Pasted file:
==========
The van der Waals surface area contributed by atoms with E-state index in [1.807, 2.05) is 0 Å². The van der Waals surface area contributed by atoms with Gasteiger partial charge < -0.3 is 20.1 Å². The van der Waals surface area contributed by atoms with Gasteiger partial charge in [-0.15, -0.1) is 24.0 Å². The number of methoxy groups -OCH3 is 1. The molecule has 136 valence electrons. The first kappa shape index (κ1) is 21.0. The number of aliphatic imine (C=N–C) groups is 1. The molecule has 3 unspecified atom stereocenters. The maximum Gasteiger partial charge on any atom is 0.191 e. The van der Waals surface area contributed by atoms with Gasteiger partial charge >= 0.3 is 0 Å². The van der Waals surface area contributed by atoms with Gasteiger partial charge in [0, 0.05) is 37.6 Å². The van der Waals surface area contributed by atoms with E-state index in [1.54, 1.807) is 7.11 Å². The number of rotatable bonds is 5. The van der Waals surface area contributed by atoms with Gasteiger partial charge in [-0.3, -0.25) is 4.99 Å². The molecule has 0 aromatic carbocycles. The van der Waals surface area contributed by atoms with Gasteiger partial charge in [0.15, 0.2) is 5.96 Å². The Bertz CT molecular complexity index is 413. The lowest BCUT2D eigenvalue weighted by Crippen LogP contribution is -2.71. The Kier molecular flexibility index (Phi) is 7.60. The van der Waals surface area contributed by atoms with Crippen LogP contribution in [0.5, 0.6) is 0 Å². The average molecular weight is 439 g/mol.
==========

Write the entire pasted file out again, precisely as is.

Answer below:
The van der Waals surface area contributed by atoms with E-state index in [1.807, 2.05) is 0 Å². The van der Waals surface area contributed by atoms with Gasteiger partial charge < -0.3 is 20.1 Å². The van der Waals surface area contributed by atoms with Gasteiger partial charge in [-0.15, -0.1) is 24.0 Å². The number of methoxy groups -OCH3 is 1. The molecule has 136 valence electrons. The first kappa shape index (κ1) is 21.0. The number of aliphatic imine (C=N–C) groups is 1. The molecule has 3 unspecified atom stereocenters. The maximum Gasteiger partial charge on any atom is 0.191 e. The van der Waals surface area contributed by atoms with Gasteiger partial charge >= 0.3 is 0 Å². The van der Waals surface area contributed by atoms with Gasteiger partial charge in [0, 0.05) is 37.6 Å². The van der Waals surface area contributed by atoms with E-state index in [1.54, 1.807) is 7.11 Å². The number of rotatable bonds is 5. The van der Waals surface area contributed by atoms with Gasteiger partial charge in [-0.3, -0.25) is 4.99 Å². The molecule has 0 aromatic carbocycles. The van der Waals surface area contributed by atoms with Gasteiger partial charge in [0.15, 0.2) is 5.96 Å². The Bertz CT molecular complexity index is 413. The lowest BCUT2D eigenvalue weighted by Crippen LogP contribution is -2.71. The Kier molecular flexibility index (Phi) is 7.60. The van der Waals surface area contributed by atoms with Crippen LogP contribution in [0.5, 0.6) is 0 Å². The average molecular weight is 439 g/mol.